May 4, 2021
"My Experience" Project: Weekly Submissions
Each week, we will feature experiences in our eBulletins collected through the “My Experience” Project. We encourage you to read each experience in its entirety, so it is viewed the way the participant intended. To read more experiences, complete self-reflection questions or submit your own experience, visit the Law Society Listens website.
"...I attended [an Alberta law school] and felt out of place pretty early on at career events. At the career fair in my first year, it often felt like the lawyers at the booths, who were predominantly white, would not engage with me the same way they would engage with several of my peers. They would answer my questions, but not really make any conversation with me. I applied to several firms and only got one interview.

During articling week, I applied to almost all of the firms that were participating and only got three interviews despite having a straight A average during my preceding semester, along with having extra-curricular interests and activities. At one of the interviews at a large firm, I was asked to explain how I would “fit in” at the firm given my social justice background. I never emphasized my social justice background during my interview, so this question took me by surprise. I know white lawyers at large firms who have social justice politics and beliefs, and that was not a barrier for their employment..."

"...Subtle bias is something that exists in the legal system, and what makes it worse than blatant bias is that you can never be sure if the legal system is operating objectively.

If there is blatant discrimination, it can be identified and called out. But what is more insidious is bias that might be bias, but cannot be proven as bias.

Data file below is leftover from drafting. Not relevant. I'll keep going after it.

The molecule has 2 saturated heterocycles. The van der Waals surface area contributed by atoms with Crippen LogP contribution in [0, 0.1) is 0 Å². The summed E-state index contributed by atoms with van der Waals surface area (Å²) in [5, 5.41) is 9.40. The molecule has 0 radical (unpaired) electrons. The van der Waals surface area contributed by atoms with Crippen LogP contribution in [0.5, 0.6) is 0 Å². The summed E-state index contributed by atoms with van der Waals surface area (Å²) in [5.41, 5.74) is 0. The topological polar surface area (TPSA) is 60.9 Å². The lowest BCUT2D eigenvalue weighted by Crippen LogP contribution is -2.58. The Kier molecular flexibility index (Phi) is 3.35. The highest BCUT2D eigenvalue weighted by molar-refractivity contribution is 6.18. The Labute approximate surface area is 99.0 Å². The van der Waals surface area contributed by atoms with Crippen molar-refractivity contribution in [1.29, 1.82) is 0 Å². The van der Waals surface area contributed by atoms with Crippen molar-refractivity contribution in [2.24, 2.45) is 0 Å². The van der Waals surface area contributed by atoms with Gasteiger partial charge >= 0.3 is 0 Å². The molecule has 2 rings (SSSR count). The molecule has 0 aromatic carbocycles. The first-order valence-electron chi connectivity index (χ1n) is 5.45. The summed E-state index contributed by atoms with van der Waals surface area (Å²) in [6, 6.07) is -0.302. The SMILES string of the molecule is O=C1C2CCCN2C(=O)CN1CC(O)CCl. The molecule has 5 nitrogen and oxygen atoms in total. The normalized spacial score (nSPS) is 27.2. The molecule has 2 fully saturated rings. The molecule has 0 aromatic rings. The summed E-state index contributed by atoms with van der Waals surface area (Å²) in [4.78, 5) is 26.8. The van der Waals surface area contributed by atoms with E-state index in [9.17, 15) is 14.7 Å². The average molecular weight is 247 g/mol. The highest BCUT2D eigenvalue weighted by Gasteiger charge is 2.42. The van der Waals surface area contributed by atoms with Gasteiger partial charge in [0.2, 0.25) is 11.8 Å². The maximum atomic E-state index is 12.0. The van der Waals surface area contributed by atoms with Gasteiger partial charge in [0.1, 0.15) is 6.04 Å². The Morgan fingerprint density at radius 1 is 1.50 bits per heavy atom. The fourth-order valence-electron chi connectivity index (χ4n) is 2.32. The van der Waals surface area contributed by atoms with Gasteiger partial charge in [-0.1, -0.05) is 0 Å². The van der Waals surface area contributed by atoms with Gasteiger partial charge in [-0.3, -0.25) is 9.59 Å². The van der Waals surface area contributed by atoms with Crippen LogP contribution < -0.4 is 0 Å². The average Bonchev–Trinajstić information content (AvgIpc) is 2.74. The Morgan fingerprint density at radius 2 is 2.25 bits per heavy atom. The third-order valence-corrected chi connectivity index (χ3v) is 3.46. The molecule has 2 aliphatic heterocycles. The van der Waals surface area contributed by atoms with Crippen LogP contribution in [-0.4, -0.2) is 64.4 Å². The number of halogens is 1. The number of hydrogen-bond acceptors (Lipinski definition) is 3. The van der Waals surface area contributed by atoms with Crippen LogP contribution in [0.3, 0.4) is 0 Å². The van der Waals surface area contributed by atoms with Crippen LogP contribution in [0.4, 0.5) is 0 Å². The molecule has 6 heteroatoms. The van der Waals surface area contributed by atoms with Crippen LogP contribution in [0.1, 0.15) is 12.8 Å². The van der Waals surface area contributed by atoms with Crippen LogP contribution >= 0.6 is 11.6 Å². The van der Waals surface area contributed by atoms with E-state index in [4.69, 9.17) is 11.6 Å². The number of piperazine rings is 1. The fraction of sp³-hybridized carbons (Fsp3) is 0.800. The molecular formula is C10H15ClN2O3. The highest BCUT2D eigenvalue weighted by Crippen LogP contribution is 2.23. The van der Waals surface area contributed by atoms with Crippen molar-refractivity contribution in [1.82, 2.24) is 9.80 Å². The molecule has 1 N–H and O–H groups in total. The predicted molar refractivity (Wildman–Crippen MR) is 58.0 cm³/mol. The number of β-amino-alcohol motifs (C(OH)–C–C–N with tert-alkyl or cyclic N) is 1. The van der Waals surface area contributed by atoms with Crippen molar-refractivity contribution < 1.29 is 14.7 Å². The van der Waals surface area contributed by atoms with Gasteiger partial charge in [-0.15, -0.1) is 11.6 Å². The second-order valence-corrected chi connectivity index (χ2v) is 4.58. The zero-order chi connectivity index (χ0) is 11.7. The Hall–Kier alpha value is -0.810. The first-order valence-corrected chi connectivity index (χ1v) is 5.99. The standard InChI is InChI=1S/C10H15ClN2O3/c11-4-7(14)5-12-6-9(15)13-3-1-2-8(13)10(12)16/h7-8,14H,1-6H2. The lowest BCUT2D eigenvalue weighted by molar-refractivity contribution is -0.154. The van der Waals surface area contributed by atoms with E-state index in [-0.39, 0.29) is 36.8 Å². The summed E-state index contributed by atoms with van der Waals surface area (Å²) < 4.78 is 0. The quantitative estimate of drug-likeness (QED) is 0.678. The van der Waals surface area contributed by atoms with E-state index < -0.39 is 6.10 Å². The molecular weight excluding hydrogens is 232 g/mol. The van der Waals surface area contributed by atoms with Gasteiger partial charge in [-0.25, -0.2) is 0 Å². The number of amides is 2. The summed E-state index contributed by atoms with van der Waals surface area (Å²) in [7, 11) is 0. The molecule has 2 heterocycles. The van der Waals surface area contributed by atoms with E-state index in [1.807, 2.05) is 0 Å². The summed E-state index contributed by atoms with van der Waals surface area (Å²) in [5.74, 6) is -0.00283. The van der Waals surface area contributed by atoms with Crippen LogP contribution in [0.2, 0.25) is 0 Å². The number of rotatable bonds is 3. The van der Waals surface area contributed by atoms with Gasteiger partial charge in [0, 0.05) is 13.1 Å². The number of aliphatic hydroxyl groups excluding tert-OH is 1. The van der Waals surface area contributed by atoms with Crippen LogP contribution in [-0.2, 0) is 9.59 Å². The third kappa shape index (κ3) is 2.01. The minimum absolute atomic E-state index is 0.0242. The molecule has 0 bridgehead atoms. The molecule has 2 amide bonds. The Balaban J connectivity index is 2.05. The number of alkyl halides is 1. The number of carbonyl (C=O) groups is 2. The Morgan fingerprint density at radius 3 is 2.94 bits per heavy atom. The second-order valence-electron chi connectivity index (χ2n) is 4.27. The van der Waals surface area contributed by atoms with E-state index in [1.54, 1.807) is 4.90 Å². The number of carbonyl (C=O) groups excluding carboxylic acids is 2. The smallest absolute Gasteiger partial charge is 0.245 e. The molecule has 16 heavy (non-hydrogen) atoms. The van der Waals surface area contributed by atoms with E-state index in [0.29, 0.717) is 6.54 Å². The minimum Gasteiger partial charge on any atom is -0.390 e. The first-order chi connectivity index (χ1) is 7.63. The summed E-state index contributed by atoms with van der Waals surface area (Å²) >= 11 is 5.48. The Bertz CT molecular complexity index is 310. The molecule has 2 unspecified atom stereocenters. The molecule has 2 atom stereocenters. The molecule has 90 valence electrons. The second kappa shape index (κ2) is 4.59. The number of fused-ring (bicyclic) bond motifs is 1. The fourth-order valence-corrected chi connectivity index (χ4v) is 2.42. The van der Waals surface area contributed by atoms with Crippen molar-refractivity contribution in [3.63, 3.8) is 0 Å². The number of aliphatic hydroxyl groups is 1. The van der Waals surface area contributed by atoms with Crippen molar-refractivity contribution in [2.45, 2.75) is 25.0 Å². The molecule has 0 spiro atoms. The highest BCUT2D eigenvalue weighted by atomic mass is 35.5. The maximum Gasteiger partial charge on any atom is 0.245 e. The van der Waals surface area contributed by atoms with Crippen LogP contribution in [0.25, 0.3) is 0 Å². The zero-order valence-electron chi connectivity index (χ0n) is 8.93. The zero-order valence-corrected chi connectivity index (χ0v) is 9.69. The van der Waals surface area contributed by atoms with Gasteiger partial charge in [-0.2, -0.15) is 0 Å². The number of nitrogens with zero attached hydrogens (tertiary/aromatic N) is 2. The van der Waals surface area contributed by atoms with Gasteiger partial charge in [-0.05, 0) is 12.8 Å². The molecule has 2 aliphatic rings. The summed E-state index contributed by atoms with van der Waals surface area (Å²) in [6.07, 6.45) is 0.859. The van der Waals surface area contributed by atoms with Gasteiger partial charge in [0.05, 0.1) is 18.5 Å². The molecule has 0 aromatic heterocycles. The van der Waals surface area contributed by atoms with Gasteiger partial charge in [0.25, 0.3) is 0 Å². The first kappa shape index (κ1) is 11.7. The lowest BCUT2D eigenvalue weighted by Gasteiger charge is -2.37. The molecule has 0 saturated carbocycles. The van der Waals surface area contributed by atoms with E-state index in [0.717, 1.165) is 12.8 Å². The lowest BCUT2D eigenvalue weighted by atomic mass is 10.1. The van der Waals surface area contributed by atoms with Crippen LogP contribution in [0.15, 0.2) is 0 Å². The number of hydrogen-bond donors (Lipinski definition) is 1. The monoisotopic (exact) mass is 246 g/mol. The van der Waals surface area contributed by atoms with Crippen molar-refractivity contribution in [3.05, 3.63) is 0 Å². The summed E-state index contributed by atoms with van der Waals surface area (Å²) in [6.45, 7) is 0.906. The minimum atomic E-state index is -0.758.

As a lawyer with a number of years of experience, I have learned that some lawyers are extremely duplicitous. They say one thing in private amongst other lawyers, when their true
selves come out, but then in public portray a politically correct persona. Because this duplicity
is common, a person can never know 100% if their case or their client’s case is being treated in an independent and objective manner.

The other problem is that lawyers are generally of high intelligence. You cannot pass law
school and the articling process without being intelligent. Therefore, lawyers or judges that
might hold biases are smart enough not to blatantly express those biases. As a result, the
biases remain mostly hidden..."

Additional Alberta Land Titles Online (ALTO) Training Session Added
Submit electronically to Alberta Land Titles from the comfort of your own home.

The way we work has changed rapidly over the past year and is accelerating the modernization of our work environment. Alberta lawyers can now electronically submit all documents to Alberta Land Titles, from anywhere at any time.

Join Alberta Land Titles May 19 from 11 a.m. to noon for a free webinar to learn everything you need to get started with your ALTO account and the Law Society of Alberta’s digital signature. This webinar will also include a demo of ALTO and electronic submittal of documents.

Who should attend: lawyers and any staff members who prepare documentation for submission to Alberta Land Titles today.

Court of Queen's Bench Announcement

Effective immediately and until further notice, due to staffing shortages, all inquiries relating to the Calgary Review and Assessment Office should be directed to the Edmonton Office. As a result of this shortage, you may experience a delay in response time and they thank you for your patience in advance.
Provincial Court Announcement

Due to the current public health emergency in Alberta due to the COVID-19 virus, the Provincial Court of Alberta has allowed greater flexibility for individuals to appear by telephone or video. From May 3-6, the matter of R v Coates will be made available.

The prohibition against recording all or any part of the proceedings has not been relaxed. Any person attending this proceeding by phone or other telecommunication is ordered not to share the access link, or to record any part of the proceeding.

Failure to comply with this order or any other directions made by the Court will result in the person(s) responsible being required to attend court and show cause why they should not be held in contempt of court.

Upcoming Events

Visit our Events page for a full list of upcoming events.